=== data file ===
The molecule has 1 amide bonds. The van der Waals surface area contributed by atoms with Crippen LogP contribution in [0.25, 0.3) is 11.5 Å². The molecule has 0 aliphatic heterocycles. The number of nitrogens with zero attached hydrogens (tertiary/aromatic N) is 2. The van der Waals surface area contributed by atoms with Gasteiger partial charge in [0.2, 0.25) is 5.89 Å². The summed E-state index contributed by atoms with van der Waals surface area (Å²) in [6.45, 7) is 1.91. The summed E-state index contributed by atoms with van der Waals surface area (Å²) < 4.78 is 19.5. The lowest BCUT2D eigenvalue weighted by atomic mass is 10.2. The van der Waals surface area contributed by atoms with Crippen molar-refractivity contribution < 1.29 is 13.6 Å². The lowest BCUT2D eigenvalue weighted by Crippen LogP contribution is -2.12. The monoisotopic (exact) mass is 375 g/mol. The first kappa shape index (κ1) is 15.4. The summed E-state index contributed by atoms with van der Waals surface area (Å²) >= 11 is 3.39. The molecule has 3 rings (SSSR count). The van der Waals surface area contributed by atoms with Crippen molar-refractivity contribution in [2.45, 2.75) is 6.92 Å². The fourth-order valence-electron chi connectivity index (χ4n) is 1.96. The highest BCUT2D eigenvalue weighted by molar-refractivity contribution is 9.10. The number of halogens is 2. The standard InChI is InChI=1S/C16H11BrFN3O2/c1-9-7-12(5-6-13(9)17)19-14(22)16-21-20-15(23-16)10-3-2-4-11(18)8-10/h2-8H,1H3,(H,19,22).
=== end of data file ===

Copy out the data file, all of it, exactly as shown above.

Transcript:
The molecule has 1 amide bonds. The van der Waals surface area contributed by atoms with Crippen LogP contribution in [0.25, 0.3) is 11.5 Å². The molecule has 0 aliphatic heterocycles. The number of nitrogens with zero attached hydrogens (tertiary/aromatic N) is 2. The van der Waals surface area contributed by atoms with Gasteiger partial charge in [0.2, 0.25) is 5.89 Å². The summed E-state index contributed by atoms with van der Waals surface area (Å²) in [6.45, 7) is 1.91. The summed E-state index contributed by atoms with van der Waals surface area (Å²) < 4.78 is 19.5. The lowest BCUT2D eigenvalue weighted by atomic mass is 10.2. The van der Waals surface area contributed by atoms with Crippen molar-refractivity contribution < 1.29 is 13.6 Å². The lowest BCUT2D eigenvalue weighted by Crippen LogP contribution is -2.12. The monoisotopic (exact) mass is 375 g/mol. The first kappa shape index (κ1) is 15.4. The summed E-state index contributed by atoms with van der Waals surface area (Å²) >= 11 is 3.39. The molecule has 3 rings (SSSR count). The van der Waals surface area contributed by atoms with Crippen molar-refractivity contribution in [2.45, 2.75) is 6.92 Å². The fourth-order valence-electron chi connectivity index (χ4n) is 1.96. The highest BCUT2D eigenvalue weighted by molar-refractivity contribution is 9.10. The number of halogens is 2. The standard InChI is InChI=1S/C16H11BrFN3O2/c1-9-7-12(5-6-13(9)17)19-14(22)16-21-20-15(23-16)10-3-2-4-11(18)8-10/h2-8H,1H3,(H,19,22).